Anyone who’s ever played a typical main series Pokémon game kinda knows the routine. You control a little guy or gal who catches small monsters called Pokémon; you customize and bond with a specific team of powerful ones; you travel the world and take your team to battle elite trainers; and then you work to build your squad up to the point of besting a gaggle of baddies who want to take over the world.
However, the gamemakers at Game Freak—designers of the new Pokémon Legends: Arceus—have done their best to shake things up this go-round. They’ve created a game that’s much more of an action-adventure title, where running and battling with new game mechanics is the focus.
Legends: Arceus drops your girl or boy character out of the sky through a mysterious space/time rift, leaving you in an ancient era when people and Poké weren’t the best of buddies. Mankind is just beginning to try and learn what these little beasties are. In fact, the new Pokémon-capturing device called a Poké Ball is just in its experimental stage.
You meet a geeky professor named Laventon and various clans of people who’re all trying to piece together how to work with or defend against these strange creatures. In fact, most people are rather frightened to be anywhere near Pokémon, so your lack of fear and the ability to catch and train the monsters is impressive.
Oh, and monsters they are. In this world the Pokémon don’t hide in the tall grasses: You do!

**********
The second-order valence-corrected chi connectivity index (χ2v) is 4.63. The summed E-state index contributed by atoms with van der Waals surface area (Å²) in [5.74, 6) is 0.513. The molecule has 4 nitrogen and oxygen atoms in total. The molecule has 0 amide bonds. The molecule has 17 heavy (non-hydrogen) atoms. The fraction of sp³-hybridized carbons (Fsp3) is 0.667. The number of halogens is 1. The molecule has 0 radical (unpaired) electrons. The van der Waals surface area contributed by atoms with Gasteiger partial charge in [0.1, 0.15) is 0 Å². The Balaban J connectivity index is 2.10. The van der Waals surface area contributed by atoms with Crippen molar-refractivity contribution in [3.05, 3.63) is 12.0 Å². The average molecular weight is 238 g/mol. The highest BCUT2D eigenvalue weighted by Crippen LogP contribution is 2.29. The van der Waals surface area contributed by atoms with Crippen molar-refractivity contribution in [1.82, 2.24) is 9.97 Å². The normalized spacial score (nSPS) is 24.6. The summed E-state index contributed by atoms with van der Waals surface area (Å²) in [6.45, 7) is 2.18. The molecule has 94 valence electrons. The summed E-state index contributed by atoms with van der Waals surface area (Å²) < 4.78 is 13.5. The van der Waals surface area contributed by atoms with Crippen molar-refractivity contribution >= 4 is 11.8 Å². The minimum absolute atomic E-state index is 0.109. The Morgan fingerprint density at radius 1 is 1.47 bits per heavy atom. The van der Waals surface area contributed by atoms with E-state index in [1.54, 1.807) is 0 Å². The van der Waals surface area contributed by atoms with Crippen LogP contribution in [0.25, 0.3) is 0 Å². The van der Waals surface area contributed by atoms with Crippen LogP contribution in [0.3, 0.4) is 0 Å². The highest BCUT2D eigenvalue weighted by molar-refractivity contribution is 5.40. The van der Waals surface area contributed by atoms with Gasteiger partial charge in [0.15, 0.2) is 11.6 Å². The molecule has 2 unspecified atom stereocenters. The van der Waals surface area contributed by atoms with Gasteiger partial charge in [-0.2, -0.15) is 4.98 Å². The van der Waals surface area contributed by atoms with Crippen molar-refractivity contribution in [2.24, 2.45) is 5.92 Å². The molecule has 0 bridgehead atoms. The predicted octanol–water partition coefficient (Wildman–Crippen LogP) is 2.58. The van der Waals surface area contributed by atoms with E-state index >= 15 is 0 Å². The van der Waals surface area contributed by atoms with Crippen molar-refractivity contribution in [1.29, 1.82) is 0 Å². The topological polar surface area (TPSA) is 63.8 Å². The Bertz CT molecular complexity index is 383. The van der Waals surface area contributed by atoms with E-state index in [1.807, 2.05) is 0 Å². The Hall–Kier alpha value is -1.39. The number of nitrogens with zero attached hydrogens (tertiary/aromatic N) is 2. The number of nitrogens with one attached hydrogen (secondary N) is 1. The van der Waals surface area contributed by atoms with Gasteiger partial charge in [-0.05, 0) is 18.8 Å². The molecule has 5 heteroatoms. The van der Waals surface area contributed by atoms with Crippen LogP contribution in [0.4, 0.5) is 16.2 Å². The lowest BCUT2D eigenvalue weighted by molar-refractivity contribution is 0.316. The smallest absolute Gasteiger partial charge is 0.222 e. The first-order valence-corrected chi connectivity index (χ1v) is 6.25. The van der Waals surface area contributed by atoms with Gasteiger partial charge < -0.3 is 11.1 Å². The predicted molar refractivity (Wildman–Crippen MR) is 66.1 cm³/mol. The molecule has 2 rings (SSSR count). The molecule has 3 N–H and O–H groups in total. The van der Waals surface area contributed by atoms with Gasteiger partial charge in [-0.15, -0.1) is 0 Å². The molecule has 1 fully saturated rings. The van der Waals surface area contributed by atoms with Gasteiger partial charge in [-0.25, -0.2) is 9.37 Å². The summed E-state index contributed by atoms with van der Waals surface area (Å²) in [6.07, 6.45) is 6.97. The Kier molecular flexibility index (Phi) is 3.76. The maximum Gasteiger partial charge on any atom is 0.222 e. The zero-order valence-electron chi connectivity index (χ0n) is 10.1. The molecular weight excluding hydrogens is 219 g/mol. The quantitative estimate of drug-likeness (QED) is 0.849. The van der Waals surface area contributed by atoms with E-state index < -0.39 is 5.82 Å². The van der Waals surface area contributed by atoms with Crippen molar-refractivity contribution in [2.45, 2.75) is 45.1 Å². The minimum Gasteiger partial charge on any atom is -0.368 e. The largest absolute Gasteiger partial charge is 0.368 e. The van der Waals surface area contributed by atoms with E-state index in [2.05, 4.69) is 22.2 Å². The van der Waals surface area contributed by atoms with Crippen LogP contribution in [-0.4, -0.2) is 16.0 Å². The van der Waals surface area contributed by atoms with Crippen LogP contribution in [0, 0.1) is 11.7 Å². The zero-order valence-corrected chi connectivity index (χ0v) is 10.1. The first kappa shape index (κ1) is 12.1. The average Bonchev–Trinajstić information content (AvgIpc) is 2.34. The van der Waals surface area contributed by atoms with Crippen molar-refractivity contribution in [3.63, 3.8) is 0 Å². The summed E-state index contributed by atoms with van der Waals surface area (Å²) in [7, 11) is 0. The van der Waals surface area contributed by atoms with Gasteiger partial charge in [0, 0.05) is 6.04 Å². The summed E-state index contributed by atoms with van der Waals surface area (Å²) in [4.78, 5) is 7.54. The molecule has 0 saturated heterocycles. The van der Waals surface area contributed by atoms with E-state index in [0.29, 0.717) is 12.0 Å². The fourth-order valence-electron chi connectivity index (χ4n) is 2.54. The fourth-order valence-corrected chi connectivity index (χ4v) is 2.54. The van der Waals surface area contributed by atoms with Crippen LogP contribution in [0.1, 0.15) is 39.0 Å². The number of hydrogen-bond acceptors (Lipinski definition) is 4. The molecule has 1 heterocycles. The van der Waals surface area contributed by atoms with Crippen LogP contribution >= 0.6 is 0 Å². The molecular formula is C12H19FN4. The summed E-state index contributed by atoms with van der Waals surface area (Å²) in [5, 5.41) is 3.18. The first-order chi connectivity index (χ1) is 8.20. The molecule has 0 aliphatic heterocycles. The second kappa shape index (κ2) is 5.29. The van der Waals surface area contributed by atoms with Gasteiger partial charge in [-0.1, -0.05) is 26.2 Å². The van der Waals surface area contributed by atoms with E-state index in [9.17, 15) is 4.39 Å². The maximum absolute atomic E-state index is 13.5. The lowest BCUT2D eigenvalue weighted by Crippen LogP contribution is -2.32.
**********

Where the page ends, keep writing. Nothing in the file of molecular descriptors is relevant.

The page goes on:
This game completely reimagines how you go about capturing and battling Pokémon. Some Poké can be approached and caught with a quick ball toss, but most are much more aggressive than you’re used to. Sometimes it will take tossing out berries to distract your Poké-goal or stunning them with a mud ball. And most times it requires a good fight to weaken them enough to give in.
And not only will these aggressive wild Poké attack the Pokémon you control, but they’ll attack you as well. So, running, hiding, sneaking, leaping and dodging is a common part of play.
Gathering recipes and ingredients and crafting the things you need—such as Poké Balls, potions and reviving crystals—is also an ongoing necessity. You can purchase items after earning money through your Pokémon cataloging duties, but most of the time it will be gathering and crafting that see you through. And you won’t find lots of cities or Pokémon centers to visit, either. This is a rugged pocket-monster trail filled with open plains and mountainsides.
Battling mechanics have gotten an overhaul as well. Things are much more strategic and purposeful when it comes to the Pokémon attacks and abilities. If some attacks are used enough to become “mastered,” for instance, they then can be used as either a “strong” or “agile” attack. An agile attack is faster and generally strikes first or even multiple times, but it’s less powerful. A strong attack packs a bigger punch, but it takes longer to wind up, leaving you open to additional damage from an opponent.
If you have the impression that this Pokémon world is a more aggressive one than in past games, that’s true. That said, it’s still an E-rated land that’s kept accessible to players of all ages. And it comes with a few lessons, too. When your character first shows up at the nearest human village, he or she is faced with five posted principles that they must uphold: